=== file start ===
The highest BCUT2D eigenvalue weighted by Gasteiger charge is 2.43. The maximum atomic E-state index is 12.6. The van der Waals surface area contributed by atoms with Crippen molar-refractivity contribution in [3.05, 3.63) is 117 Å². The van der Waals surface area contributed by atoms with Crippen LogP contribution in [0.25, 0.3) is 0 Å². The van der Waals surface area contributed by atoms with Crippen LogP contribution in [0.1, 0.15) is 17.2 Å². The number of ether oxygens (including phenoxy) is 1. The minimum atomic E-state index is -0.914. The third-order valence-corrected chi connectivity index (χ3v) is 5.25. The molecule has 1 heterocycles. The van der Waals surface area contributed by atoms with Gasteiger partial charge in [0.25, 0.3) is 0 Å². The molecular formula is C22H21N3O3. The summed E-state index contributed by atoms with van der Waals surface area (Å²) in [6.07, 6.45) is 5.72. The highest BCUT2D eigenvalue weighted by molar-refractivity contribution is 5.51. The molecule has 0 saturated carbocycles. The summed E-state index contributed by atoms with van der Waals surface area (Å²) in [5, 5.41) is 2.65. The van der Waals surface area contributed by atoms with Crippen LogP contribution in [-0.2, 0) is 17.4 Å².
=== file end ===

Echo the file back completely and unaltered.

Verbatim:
The highest BCUT2D eigenvalue weighted by Gasteiger charge is 2.43. The maximum atomic E-state index is 12.6. The van der Waals surface area contributed by atoms with Crippen molar-refractivity contribution in [3.05, 3.63) is 117 Å². The van der Waals surface area contributed by atoms with Crippen LogP contribution in [0.25, 0.3) is 0 Å². The van der Waals surface area contributed by atoms with Crippen LogP contribution in [0.1, 0.15) is 17.2 Å². The number of ether oxygens (including phenoxy) is 1. The minimum atomic E-state index is -0.914. The third-order valence-corrected chi connectivity index (χ3v) is 5.25. The molecule has 1 heterocycles. The van der Waals surface area contributed by atoms with Gasteiger partial charge in [0.25, 0.3) is 0 Å². The molecular formula is C22H21N3O3. The summed E-state index contributed by atoms with van der Waals surface area (Å²) in [6.07, 6.45) is 5.72. The highest BCUT2D eigenvalue weighted by molar-refractivity contribution is 5.51. The molecule has 0 saturated carbocycles. The summed E-state index contributed by atoms with van der Waals surface area (Å²) in [5, 5.41) is 2.65. The van der Waals surface area contributed by atoms with Crippen LogP contribution in [-0.2, 0) is 17.4 Å².